But, yeah, it’s bananas, that whole episode. But again, the thing I always take the most pleasure from is not that madness, it’s that I can put an emotional scene in the middle of that madness. Like, that’s the stuff I find subversive because it’s easy to throw dicks on a screen. But if then, I can make you care about the characters in the middle of it all. That’s the fun for me.
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We know the college spin-off will cover Godolkin University, a satire of X-Men in the comics. Can we expect other big Marvel or DC analogues to pop up in season 3?
EK: In The Boys, we have an Ant-Man character, and obviously, Soldier Boy is a Captain America reference. So yeah, we’re always looking for more. When we’re trying to come up with heroes, we’re always trying to hit like, ‘What are the archetypal heroes that we haven’t done yet?’ The one we haven’t figured out yet is Batman.
So Batman remains a character we still need to touch on. And we should because he’s basically a capitalist nightmare, who is just oppressing lower classes of criminals to advance his family’s wealth.
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You were talking about power and superpowers as a metaphor for fame and celebrity. I think it’s fascinating how that’s used in the show, especially this season. You don’t have to give your straight opinion on it. But with the Johnny Depp and Amber Heard issue, do you think the themes in this season are going to resonate in relation to that?
EK: Overall, I mean, yes: there’s the metaphor of political power. And then, the show is also about the metaphor of celebrity. And it’s interesting because a lot of the background detail on that comes from Seth Rogen, who is a legit celebrity and is friends with a lot of celebrities, and he’s very honest and forthcoming about what it’s like.
It’s the enabling more than anything else, it’s just being surrounded by a universe of people who are there to execute your every whim and cover up every mistake. And I imagine for a guy like Johnny Depp, with multiple decades of that, it just I’m sure must do a number on your worldview.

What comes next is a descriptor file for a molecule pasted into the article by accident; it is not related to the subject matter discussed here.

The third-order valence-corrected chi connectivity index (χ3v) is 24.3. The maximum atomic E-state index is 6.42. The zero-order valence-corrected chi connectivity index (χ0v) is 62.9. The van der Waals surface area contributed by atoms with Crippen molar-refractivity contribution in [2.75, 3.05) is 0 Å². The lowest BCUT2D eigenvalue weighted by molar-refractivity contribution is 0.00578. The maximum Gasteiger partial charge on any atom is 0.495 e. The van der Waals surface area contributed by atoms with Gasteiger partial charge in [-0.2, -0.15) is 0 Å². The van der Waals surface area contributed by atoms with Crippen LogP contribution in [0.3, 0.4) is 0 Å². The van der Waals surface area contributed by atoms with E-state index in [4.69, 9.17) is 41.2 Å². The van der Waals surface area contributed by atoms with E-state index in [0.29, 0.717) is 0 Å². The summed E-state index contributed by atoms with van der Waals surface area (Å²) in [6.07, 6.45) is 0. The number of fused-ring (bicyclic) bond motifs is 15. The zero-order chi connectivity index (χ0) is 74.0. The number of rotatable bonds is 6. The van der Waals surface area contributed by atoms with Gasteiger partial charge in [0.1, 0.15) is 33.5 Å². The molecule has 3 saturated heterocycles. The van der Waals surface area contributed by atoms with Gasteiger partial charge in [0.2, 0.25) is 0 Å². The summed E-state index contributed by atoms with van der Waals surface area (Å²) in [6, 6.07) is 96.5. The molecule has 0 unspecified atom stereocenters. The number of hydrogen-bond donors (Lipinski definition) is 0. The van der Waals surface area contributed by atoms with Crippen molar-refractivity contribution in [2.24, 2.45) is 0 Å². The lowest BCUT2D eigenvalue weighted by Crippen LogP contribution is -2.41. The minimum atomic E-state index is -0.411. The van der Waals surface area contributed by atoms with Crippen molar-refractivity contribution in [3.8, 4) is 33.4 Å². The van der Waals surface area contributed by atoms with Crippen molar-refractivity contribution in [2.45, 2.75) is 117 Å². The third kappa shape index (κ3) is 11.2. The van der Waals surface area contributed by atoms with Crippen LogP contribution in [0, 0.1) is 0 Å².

What do you think sets The Boys apart from other superhero shows?
EK: We definitely try, in many ways, to do the opposite of what every other superhero show or movie tries to do. In that, we want to create a world that is as completely realistic as possible and as honest as possible, which just happens to have superheroes in it. And so, even characters having sex, and going to the bathroom.
We’re not trying to be a parody as much as we’re just trying to be a deconstruction of, if you took people with these types of powers, and you put them on planet Earth, what a complete and utter shit show it would be. And so it just kind of naturally comes out of that.
And then I would say, we try to be uniquely character-driven for that superhero genre. Movies usually don’t stop down to focus because they’re movies and you’re moving so fast.
Still, they don’t stop down to focus on the character’s emotional inner lives and complexities. And like I said in the beginning, everyone who’s tuning into the show knows that they’re gonna get madness and ultra-violence, so the best way we can actually really surprise them is to make them care about the characters.
Episodes from season 3 of The Boys will be dropped on Amazon Prime Video from June 3 onwards.